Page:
Definitions

Canonical age

Canonical age

Canonical age is, in Roman Catholic canon law, the age at which a Catholic becomes capable of incurring certain obligations, enjoying special privileges, embracing special states of life, holding office or dignity, or receiving the sacraments.

Each of these, being a human act, requires a development of mind and body proportioned to the free and voluntary acceptance of these gifts and privileges, also an adequate knowledge of, and capability for, the duties and obligations attached. Canonical age necessarily varies as do the privileges, offices, dignities, etc.

WARNING: The information that follows, valid, and only for Latin Rite Catholics, at the time of publication of the Catholic Encyclopedia, from which it is transcribed, ceased in many regards to be true when the 1917 Code of Canon Law came into force (see, for instance, on the canonical age for marriage, canon 1067 of that Code). The 1983 Code of Canon Law made further changes. For canonical age in Eastern Catholic Churches in general, the 1990 Code of Canons of the Eastern Churches should be consulted, while remembering that on some points there may be differences between individual Eastern Catholic Churches.

Sacraments

Baptism can be administered regardless of age.

For confession, the canonical age is seven, the age of reason, when a child is generally supposed to be capable of mortal sin and bound by the law of annual confession.

Children should receive Holy Communion when they have attained the age of discretion. There is much controversy as to what that age precisely is. Children in danger of death, capable of committing and making confession of mortal sin, and of distinguishing the heavenly from the ordinary food, and desiring to receive Holy Communion, must not be denied it, although they may not have reached the minimum year mentioned.

Extreme unction is to be administered to a child of seven years or younger, capable of sin. Children of seven years complete are bound by the laws of abstinence and of hearing Mass. They can also be sponsors in the conferring of baptism and confirmation; but the Roman Ritual says that it is more expedient that they should be fourteen years old and also confirmed.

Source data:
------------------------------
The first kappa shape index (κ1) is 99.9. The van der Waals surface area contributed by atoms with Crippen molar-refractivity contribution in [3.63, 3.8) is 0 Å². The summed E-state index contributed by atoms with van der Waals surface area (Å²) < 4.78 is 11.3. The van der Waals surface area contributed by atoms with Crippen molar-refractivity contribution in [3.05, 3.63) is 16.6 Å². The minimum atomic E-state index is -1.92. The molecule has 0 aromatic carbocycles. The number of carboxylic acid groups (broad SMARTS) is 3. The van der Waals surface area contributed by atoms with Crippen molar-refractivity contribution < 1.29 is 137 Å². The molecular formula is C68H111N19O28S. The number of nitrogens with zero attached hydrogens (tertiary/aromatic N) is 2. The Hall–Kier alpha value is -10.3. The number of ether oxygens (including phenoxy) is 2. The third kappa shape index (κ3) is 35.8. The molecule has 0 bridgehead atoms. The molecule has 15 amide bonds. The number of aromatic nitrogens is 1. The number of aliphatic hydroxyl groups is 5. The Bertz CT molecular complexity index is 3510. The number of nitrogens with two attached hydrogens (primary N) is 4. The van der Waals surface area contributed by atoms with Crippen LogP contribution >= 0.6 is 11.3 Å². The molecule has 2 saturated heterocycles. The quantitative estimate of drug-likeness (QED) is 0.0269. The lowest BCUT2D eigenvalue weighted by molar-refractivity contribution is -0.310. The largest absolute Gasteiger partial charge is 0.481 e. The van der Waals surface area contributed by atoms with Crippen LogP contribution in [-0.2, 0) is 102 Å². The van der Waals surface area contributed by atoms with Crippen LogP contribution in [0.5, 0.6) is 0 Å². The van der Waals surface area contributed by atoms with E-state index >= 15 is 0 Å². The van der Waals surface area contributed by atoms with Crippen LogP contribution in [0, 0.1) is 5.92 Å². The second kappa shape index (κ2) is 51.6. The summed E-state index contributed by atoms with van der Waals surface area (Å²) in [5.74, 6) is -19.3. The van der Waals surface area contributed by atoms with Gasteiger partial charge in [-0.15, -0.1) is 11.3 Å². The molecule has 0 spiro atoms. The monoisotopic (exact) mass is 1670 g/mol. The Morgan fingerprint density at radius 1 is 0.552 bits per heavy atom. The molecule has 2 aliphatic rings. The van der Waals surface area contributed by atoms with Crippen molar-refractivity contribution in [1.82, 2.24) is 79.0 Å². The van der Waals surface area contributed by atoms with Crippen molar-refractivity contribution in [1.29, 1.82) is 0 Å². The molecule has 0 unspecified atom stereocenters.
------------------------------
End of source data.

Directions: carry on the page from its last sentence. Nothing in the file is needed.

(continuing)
Twelve years is generally recommended for confirmation; but, if urgent reasons exist for not awaiting that age, it is expedient not to confirm before the age of reason, i.e. seven years.

The marriageable age is fourteen full years in males and twelve full years in females, under penalty of nullity (unless natural puberty supplies the want of years). Marriages void because of the absence of legal or natural puberty are held as sponsalia, inducing thereby impediment of "public decorum".

Priesthood, Orders, and Clerical Office

The ancient discipline was neither universal nor fixed, but varied with circumstances of time and locality. The requisite age, according to Gratian, for tonsure and the first three minor orders, i.e. doorkeeper, reader, and exorcist, was seven and for acolyte, twelve years complete.

The Council of Trent fixed the age of twenty-two for Subdeaconship, twenty-three for Deaconship, and twenty-five for the Priesthood. The first day of the year prescribed suffices for the reception of the Order. Trent confirmed the Lateran age of thirty full years for the episcopate. The age for cardinals (even cardinal-deacons) was fixed by the Council at thirty years complete.

No certain age is fixed by law for election to the papacy.

Generals, provincials, abbots, and other regular prelates having quasi-Episcopal jurisdiction must, according to many, have completed their thirtieth year before election; according to others, the twenty-fifth year inchoate: will suffice. The various orders and congregations, however, have their peculiar rules as to the requisite age for inferior offices and dignities in their respective organizations.

The Council of Trent (Sess. xxv, cap. 7, de regular. et monial.) fixed forty years complete and eight years after her profession for an abbess, mother general, or prioress of any religious order of nuns. Could no such one be found in the monastery; then a nun over thirty years old and more than five years a professed, can be elected. An election contrary to these rules is invalid.

For clothing with the religious habit or entrance into the novitiate no special age was fixed by decretal law.

For religious profession the Council of Trent exacted sixteen years complete with one year's novitiate necessarily preceding. The latest enactment, prescribing simple vows for three continuous years after the novitiate before solemn profession, fixes the age for solemn profession at nineteen years complete. This applies to women as well as to men.

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